Example 10

Cyan Toner 1 was produced, and Two-component Cyan Developer 1 was obtained and evaluated, in the same manner as in Example 1 except that in place of C.I. Pigment Yellow 74 C.I. Pigment Blue 15:3 was used and the toner particles were made spherical so as to have a circularity of 0.940. The polyester unit components contained in the whole binder resin of the above Cyan Toner 1 are in a proportion of 100% by weight with respect to the whole binder resin of the above Cyan Toner 1. Physical properties of the toner are shown in Table 2, and the evaluation results of the running charge stability, OHP transparency and fixing performance are shown in Table 3.

Example 11

Magenta Toner 1 was produced, and Two-component Magenta Developer 1 was obtained and evaluated, in the same manner as in Example 1 except that in place of C.I. Pigment Yellow 74, C.I. Pigment Red 122 was used and the toner particles were made spherical so as to have a circularity of 0.941. The polyester unit components contained in the whole binder resin of the above Magenta Toner 1 are in a proportion of 100% by weight with respect to the whole binder resin of the above Magenta Toner 1. Physical properties of the toner are shown in Table 2, and the evaluation results of the running charge stability, OHP transparency and fixing performance are shown in Table 3.

Example 12

Black Toner 1 was produced, and Two-component Black Developer 1 was obtained and evaluated, in the same manner as in Example 1 except that in place of C.I. Pigment Yellow 74, carbon black was used and the toner particles were made spherical so as to have a circularity of 0.940. The polyester unit components contained in the whole binder resin of the above Black Toner 1 are in a proportion of 100% by weight with respect to the whole binder resin of the above Black Toner 1. Physical properties of the toner are shown in Table 2, and the evaluation results of the running charge stability, OHP transparency and fixing performance are shown in Table 3.

Comparative Example 4

Yellow Toner 13 was produced, and Two-component Yellow Developer 13 was obtained and evaluated, in the same manner as in Example 1 except that Resin 12 Having Polyester Unit was used as the binder resin and the toner particles were not made spherical (circularity: 0.910). The polyester unit components contained in the whole binder resin of the above Yellow Toner 13 are in a proportion of 100% by weight with respect to the whole binder resin of the above Yellow Toner 13. Physical properties of the toner are shown in Table 2, and the evaluation results of the running charge stability, OHP transparency and fixing performance are shown in Table 3.

Comparative Example 5

Yellow Toner 14 was produced, and Two-component Yellow Developer 14 was obtained and evaluated, in the same manner as in Example 1 except that Resin 7 Having Polyester Unit was used as the binder resin and the toner particles were not made spherical (circularity: 0.910). The polyester unit components contained in the whole binder resin of the above Yellow Toner 14 are in a proportion of 100% by weight with respect to the whole binder resin of the above Yellow Toner 14. Physical properties of the toner are shown in Table 2, and the evaluation results of the running charge stability, OHP transparency and fixing performance are shown in Table 3.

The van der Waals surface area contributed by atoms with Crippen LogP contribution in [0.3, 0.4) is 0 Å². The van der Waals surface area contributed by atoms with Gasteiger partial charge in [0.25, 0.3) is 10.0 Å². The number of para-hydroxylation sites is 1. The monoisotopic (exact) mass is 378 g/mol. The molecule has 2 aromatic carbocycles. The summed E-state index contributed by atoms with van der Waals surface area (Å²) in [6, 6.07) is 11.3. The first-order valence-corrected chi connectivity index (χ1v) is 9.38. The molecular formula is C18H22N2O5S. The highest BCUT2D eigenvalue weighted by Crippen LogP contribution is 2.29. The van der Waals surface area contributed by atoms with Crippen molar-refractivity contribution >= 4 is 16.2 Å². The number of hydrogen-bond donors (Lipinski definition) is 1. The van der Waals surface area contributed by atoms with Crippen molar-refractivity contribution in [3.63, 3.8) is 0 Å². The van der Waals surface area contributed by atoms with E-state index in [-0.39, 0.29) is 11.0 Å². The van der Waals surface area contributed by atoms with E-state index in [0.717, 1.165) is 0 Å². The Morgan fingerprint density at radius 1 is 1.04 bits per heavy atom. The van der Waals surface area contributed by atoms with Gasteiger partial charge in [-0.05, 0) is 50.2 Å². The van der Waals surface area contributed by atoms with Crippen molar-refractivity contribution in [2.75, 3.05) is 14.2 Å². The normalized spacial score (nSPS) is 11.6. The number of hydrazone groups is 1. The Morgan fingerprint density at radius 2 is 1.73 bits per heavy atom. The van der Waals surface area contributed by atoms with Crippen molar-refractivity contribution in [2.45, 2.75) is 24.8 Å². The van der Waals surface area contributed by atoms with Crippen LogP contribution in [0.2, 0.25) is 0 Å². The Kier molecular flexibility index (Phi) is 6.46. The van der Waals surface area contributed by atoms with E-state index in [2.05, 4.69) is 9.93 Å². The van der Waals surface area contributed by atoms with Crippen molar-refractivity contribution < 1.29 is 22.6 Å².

Comparative Example 6

Cyan Toner 2 (circularity: 0.910) was produced, and Two-component Cyan Developer 2 was obtained and evaluated, in the same manner as in Comparative Example 5 except that in place of C.I. Pigment Yellow 74, C.I. Pigment Blue 15:3 was used. The polyester unit components contained in the whole binder resin of the above Cyan Toner 2 are in a proportion of 100% by weight with respect to the whole binder resin of the above Cyan Toner 2. Physical properties of the toner are shown in Table 2, and the evaluation results of the running charge stability, OHP transparency and fixing performance are shown in Table 3.

Comparative Example 7

Magenta Toner 2 (circularity: 0.910) was produced, and Two-component Magenta Developer 2 was obtained and evaluated, in the same manner as in Comparative Example 5 except that in place of C.I. Pigment Yellow 74, C.I. Pigment Red 122 was used. The polyester unit components contained in the whole binder resin of the above Magenta Toner 2 are in a proportion of 100% by weight with respect to the whole binder resin of the above Magenta Toner 2. Physical properties of the toner are shown in Table 2, and the evaluation results of the running charge stability, OHP transparency and fixing performance are shown in Table 3.

Comparative Example 8

Black Toner 2 (circularity: 0.910) was produced, and Two-component Black Developer 2 was obtained and evaluated, in the same manner as in Comparative Example 5 except that in place of C.I. Pigment Yellow 74, carbon black was used. The polyester unit components contained in the whole binder resin of the above Black Toner 2 are in a proportion of 100% by weight with respect to the whole binder resin of the above Black Toner 2. Physical properties of the toner are shown in Table 2, and the evaluation results of the running charge stability, OHP transparency and fixing performance are shown in Table 3.

Example 13

The following running charge stability in one-component development was evaluated using Yellow Toner 1 produced in Example 1.